All donors and staff are required to wear a face mask or covering, and donors are asked to bring a covering to their appointment.
- How does MBC determine if people are eligible to donate blood?
We ask if you are feeling healthy and well on the day of donation. Our health questionnaire and laboratory screening are designed to identify donors who may be at risk for transfusion transmitted infections. We are also checking donor and stafff temperatures upon arrival. In addition, our standard mini-physical prior to each donation includes taking the donor’s temperature to prevent donations from individuals showing symptoms of an illness.
- Can I catch COVID-19 by donating blood?
No. Donating blood is safe. We always use new, sterile needles that are discarded after use.
- Can I donate blood if I've traveled recently?
We currently ask each donor about recent travel to regions where there is a higher risk for transfusion transmitted infections such as malaria and CJD. FDA has not established this same kind of requirement for the coronavirus since it is not known to be transmitted by blood. However, individuals who are told by public health officials to self-quarantine due to travel-related coronavirus exposure should not donate blood while they are in quarantine status. This is for the protection of our staff and other blood donors.
- Do you test blood before it goes to recipients?
All donated blood, even donations from repeat donors, is tested for blood type, hepatitis, HIV, syphilis, and other transfusion transmissible diseases.
- Can I donate blood to find out if I have COVID-19?
No, MBC does not test for COVID-19. You should not donate blood to find out if you have COVID-19.
- Can you catch COVID-19 from a blood transfusion?
There is no evidence that coronaviruses are transmissible by blood transfusion. Furthermore, pre-donation screening procedures are designed to prevent donations from people with symptoms of respiratory illnesses.
- Why is it important to donate now?
It’s important for eligible blood and platelet donors to give today so that we can build up a strong blood supply. Blood is a critical component of emergency preparedness because it’s perishable and the supply must be constantly replenished. The blood that’s on the shelf now is the blood that will save lives if there’s an emergency.
- Will we run out of blood?
It is important for healthy donors to donate now to build up our reserves now so that we have enough blood available to withstand any temporary shortages and help those in need.
- What can I do to protect myself from COVID-19?
Standard practices for cold and flu season are the best way to keep you and our community healthy. This includes staying home when you’re sick, frequently washing your hands, covering your mouth and nose with a tissue or your upper sleeve when coughing and sneezing, and avoiding touching your eyes, nose, or face after touching public surfaces. Visit the CDC website for reminders of proper hand hygiene.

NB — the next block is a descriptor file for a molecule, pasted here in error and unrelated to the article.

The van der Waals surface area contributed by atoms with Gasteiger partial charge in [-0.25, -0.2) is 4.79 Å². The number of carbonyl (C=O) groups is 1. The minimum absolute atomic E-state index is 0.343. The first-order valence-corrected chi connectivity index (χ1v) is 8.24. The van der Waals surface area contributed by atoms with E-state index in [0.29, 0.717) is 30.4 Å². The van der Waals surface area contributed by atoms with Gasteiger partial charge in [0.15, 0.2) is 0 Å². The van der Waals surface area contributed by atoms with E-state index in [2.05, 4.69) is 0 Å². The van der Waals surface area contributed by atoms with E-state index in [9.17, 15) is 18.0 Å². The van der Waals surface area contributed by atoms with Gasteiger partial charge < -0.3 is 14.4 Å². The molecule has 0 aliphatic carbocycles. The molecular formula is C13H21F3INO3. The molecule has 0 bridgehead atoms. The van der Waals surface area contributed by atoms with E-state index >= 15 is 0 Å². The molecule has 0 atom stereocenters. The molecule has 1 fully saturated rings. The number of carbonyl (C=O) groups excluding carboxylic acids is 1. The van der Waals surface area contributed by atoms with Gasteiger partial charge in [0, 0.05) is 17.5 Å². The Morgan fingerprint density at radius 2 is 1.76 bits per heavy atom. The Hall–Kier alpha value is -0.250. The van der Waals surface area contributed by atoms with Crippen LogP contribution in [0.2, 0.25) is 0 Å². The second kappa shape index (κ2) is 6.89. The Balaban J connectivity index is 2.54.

- Are face masks being worn by donors and donor center staff?
Yes, all donors, visitors, and staff are required to wear a face mask or face covering according to CDC recommendations. Donors are asked to bring a face mask or covering.
Although we make sure individuals are not sick when they come to work or come to donate, we now know that individuals can transmit the virus to others even when they are not sick. With this new evidence, CDC recommends wearing clean cloth face coverings in public settings, such as the donor room, especially in areas of significant community-based transmission.
- I have recovered from COVID-19 and want to donate plasma. What should I do?
Thank you for your interest in convalescent plasma donation
and joining our mission to save lives. While there is no proven treatment, it is possible that convalescent plasma, which has antibodies against the virus, could help patients with serious or life-threatening infections. Memorial Blood Centers will collect, process, and maintain a supply of convalescent plasma for hospitals. We are asking eligible donors to come forward so we can help treat as many patients as possible. Donors may be eligible to give convalescent plasma if they have had a positive test and have been symptom-free for at least 14 days. You can get started by completing a donation request form. All information provided will be kept confidential and will only be used to qualify you as a donor.